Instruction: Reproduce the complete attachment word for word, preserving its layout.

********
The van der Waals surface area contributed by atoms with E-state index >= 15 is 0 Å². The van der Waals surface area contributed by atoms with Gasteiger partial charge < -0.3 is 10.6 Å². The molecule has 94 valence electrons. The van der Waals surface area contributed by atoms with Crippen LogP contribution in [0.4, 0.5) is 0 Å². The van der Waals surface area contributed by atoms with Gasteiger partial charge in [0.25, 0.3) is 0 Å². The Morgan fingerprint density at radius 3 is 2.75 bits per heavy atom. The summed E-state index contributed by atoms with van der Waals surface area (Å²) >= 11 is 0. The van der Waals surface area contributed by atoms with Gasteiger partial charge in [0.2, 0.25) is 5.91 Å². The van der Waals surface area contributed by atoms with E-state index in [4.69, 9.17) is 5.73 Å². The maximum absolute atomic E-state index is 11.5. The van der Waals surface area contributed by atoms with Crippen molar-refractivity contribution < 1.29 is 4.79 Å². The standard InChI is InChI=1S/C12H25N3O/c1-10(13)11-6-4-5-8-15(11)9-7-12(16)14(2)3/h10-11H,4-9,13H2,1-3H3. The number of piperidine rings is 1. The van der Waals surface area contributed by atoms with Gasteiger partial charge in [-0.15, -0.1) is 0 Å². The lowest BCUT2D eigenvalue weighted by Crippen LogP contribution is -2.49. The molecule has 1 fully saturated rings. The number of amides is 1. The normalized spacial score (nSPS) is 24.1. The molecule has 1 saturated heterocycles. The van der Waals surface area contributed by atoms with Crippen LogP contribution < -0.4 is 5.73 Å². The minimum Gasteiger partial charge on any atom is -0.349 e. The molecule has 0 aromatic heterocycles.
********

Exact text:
The van der Waals surface area contributed by atoms with E-state index >= 15 is 0 Å². The van der Waals surface area contributed by atoms with Gasteiger partial charge < -0.3 is 10.6 Å². The molecule has 94 valence electrons. The van der Waals surface area contributed by atoms with Crippen LogP contribution in [0.4, 0.5) is 0 Å². The van der Waals surface area contributed by atoms with Gasteiger partial charge in [0.25, 0.3) is 0 Å². The Morgan fingerprint density at radius 3 is 2.75 bits per heavy atom. The summed E-state index contributed by atoms with van der Waals surface area (Å²) >= 11 is 0. The van der Waals surface area contributed by atoms with Gasteiger partial charge in [0.2, 0.25) is 5.91 Å². The van der Waals surface area contributed by atoms with E-state index in [4.69, 9.17) is 5.73 Å². The maximum absolute atomic E-state index is 11.5. The van der Waals surface area contributed by atoms with Crippen molar-refractivity contribution < 1.29 is 4.79 Å². The standard InChI is InChI=1S/C12H25N3O/c1-10(13)11-6-4-5-8-15(11)9-7-12(16)14(2)3/h10-11H,4-9,13H2,1-3H3. The number of piperidine rings is 1. The van der Waals surface area contributed by atoms with Gasteiger partial charge in [-0.15, -0.1) is 0 Å². The lowest BCUT2D eigenvalue weighted by Crippen LogP contribution is -2.49. The molecule has 1 fully saturated rings. The number of amides is 1. The normalized spacial score (nSPS) is 24.1. The molecule has 1 saturated heterocycles. The van der Waals surface area contributed by atoms with Crippen LogP contribution < -0.4 is 5.73 Å². The minimum Gasteiger partial charge on any atom is -0.349 e. The molecule has 0 aromatic heterocycles.